From the time he was a kid, Jahzeer Terrell always had an interest in the sciences and the performing arts. When the Philadelphia native wasn’t taking classes at the Freedom Theatre, he was taking various science courses in the classroom.
“I became interested in the performing arts when I was 6 years old,” Terrell said. “My mother was in the performing arts and she was teaching at the Freedom Theatre. I participated in their programming until I graduated from high school.
“I almost didn’t go the performing arts route. I liked the idea of going into the sciences and being a nano biotechnology major. While I was a student at Central High School, I was taking a lot of science classes because that’s what I was interested in. I would sit through a six-hour lecture at LaSalle University on STEM cells.
“I started to realize that it was a lot of revisiting lab results and writing reports,” he added. “I later realized that going into the science field may not be the best fit for me. At the time, I still had a passion for the performing arts and that was the path I continued to go down.”
Terrell, 26, who graduated from the University of the Arts with a bachelor’s of fine arts degree in acting, said his experience at the school helped him evolve as a professional actor.
“The teachers at that school really made me a stronger performer,” Terrell said. “They helped develop my endurance to help me get through long rehearsal periods and strenuous shows and training. I learned the specifics on many different styles, got to work on blind spots as far as movement ability, voice, speech, and technique. I had lots of eyes, helpful opinions and critiques that really pushed me forward and opened me to the world of possibilities.”
Since graduating from the University of the Arts, Terrell has showed his acting range in various performances across the city. Some of his recent credits include “King Lear” (Quintessence Theatre Group), “A Fierce Kind of Love” (Temple University and FringeArts), and “Three Sisters Two” (EgoPo Classic Theater).
He is currently playing numerous characters in a series of outdoor performances in Philadelphia parks for Theatre Exile’s world premiere of “Whisper’s Gone” by MJ Kaufman.
“In additional to playing multiple characters in the ‘Whisper’s Gone,’ one of the things that I love about the outdoor performances is that it changes the way you view theater,” Terrell said. “It’s more friendly, accessible, and people are more relaxed. As actors, we’re also able to open the space up by being outside. It’s been a great experience and the feedback from the community has been wonderful.”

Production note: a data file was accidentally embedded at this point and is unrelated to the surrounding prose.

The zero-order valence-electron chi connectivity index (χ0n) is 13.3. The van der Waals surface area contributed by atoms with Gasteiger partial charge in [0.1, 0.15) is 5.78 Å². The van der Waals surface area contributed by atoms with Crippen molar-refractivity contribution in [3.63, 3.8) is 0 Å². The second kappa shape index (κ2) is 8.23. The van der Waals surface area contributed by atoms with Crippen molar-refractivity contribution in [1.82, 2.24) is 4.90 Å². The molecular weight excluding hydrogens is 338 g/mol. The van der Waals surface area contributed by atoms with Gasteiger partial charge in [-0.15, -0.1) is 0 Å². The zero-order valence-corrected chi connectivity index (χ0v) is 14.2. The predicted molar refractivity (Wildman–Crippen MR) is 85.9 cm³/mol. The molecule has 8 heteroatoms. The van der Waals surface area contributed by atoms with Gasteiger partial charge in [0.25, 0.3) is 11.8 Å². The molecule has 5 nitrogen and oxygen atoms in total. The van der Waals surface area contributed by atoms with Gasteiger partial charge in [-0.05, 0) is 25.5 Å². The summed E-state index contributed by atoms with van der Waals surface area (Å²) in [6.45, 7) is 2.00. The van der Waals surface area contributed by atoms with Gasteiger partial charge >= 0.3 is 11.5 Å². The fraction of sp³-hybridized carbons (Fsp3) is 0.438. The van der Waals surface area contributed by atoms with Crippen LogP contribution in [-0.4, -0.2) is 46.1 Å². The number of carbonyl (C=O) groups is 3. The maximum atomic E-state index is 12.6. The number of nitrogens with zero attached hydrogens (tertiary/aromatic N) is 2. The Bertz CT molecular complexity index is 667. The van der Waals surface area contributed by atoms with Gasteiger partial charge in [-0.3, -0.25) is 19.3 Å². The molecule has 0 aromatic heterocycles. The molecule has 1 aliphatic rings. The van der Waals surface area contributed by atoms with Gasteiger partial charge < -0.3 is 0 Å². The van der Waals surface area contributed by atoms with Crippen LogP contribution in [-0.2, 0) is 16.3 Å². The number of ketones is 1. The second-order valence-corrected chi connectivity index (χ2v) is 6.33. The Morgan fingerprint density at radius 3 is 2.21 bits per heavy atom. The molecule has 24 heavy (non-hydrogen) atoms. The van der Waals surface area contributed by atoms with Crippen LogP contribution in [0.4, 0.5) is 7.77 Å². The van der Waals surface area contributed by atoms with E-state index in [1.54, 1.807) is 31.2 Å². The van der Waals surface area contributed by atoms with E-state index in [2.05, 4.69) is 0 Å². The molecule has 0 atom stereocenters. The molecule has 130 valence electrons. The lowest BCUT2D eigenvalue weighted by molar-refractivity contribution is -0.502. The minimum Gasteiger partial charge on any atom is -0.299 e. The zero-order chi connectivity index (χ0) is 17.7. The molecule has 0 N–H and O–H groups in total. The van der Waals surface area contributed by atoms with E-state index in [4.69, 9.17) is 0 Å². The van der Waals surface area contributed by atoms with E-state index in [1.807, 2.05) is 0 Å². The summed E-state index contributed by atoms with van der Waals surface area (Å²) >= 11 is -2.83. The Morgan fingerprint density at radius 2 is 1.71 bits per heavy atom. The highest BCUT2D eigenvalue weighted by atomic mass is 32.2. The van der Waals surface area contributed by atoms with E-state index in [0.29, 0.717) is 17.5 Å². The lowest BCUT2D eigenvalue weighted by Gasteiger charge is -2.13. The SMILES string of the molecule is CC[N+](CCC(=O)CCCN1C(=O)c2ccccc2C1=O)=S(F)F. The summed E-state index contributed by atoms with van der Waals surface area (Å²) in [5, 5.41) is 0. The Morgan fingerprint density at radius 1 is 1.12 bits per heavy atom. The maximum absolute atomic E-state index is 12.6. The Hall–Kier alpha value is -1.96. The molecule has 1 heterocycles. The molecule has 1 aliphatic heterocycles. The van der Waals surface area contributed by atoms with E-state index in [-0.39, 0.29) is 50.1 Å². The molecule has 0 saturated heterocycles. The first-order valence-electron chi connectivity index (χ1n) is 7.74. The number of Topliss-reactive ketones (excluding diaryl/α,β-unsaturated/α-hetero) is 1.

In addition to being an actor, Terrell is also an educator and musician. He teaches classes on stage combat and movement.
“Stage combat is something that I fell into by having a martial arts background,” Terrell said. “I teach students how to work with buttons on stages and create stories and challenges of things that happen in place. I also teach movement, which opens up an actors range of physical expression.
“As far as being a musician, my mom and dad both really love music,” he added. “It was always playing in the house. The first opportunity I had to grab onto an instrument or get some sore of formal education, I took it and ran with it. I play a variety of instruments, some I even taught myself how to play.”
While Terrell has accomplished a lot so far in his career, he’s not resting on his laurels.
“My dream role is to play Caliban in Shakespeare’s ‘The Tempest,’” Terrell said. “That’s my favorite play and I think I could really bring something to that role that hasn’t been done before. As an actor, I’m lucky in that I’ve been able to pick a wide range of shows from classical to contemporary as well as educational and experimental.
“I have a broad acting range and it’s been really good for my skill set and my imagination,” he added. “I feel like I need to challenge and push myself in order to continue to grow and through the roles I’m playing I’m doing just that.”
Terrell’s next performances in Theatre Exile’s “Whisper’s Gone” will be 11 a.m. and 5 p.m. on Sunday, June 30 at Dickinson Square Park.